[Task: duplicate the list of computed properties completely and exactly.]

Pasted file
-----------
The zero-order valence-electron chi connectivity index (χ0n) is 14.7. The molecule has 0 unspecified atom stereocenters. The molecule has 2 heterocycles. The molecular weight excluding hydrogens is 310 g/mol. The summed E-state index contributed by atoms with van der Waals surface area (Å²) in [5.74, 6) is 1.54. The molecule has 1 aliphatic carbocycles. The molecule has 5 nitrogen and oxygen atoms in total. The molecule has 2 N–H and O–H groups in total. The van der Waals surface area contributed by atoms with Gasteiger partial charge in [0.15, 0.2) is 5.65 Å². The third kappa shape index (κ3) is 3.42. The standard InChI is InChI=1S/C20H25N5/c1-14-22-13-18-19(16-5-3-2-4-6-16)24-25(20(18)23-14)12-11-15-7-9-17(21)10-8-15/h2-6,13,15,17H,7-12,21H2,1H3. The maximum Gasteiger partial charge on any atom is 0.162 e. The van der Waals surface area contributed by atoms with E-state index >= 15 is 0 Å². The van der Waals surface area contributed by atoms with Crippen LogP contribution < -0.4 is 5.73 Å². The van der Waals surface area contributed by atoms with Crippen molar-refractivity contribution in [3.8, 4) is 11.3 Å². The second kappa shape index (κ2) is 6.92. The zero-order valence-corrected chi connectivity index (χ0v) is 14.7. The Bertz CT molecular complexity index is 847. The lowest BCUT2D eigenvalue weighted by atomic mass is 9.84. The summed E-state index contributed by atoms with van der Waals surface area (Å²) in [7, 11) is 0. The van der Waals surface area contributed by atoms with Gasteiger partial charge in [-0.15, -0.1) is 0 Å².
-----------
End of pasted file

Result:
The zero-order valence-electron chi connectivity index (χ0n) is 14.7. The molecule has 0 unspecified atom stereocenters. The molecule has 2 heterocycles. The molecular weight excluding hydrogens is 310 g/mol. The summed E-state index contributed by atoms with van der Waals surface area (Å²) in [5.74, 6) is 1.54. The molecule has 1 aliphatic carbocycles. The molecule has 5 nitrogen and oxygen atoms in total. The molecule has 2 N–H and O–H groups in total. The van der Waals surface area contributed by atoms with Gasteiger partial charge in [0.15, 0.2) is 5.65 Å². The third kappa shape index (κ3) is 3.42. The standard InChI is InChI=1S/C20H25N5/c1-14-22-13-18-19(16-5-3-2-4-6-16)24-25(20(18)23-14)12-11-15-7-9-17(21)10-8-15/h2-6,13,15,17H,7-12,21H2,1H3. The maximum Gasteiger partial charge on any atom is 0.162 e. The van der Waals surface area contributed by atoms with E-state index >= 15 is 0 Å². The van der Waals surface area contributed by atoms with Crippen LogP contribution < -0.4 is 5.73 Å². The van der Waals surface area contributed by atoms with Crippen molar-refractivity contribution in [3.8, 4) is 11.3 Å². The second kappa shape index (κ2) is 6.92. The zero-order valence-corrected chi connectivity index (χ0v) is 14.7. The Bertz CT molecular complexity index is 847. The lowest BCUT2D eigenvalue weighted by atomic mass is 9.84. The summed E-state index contributed by atoms with van der Waals surface area (Å²) in [7, 11) is 0. The van der Waals surface area contributed by atoms with Gasteiger partial charge in [-0.15, -0.1) is 0 Å².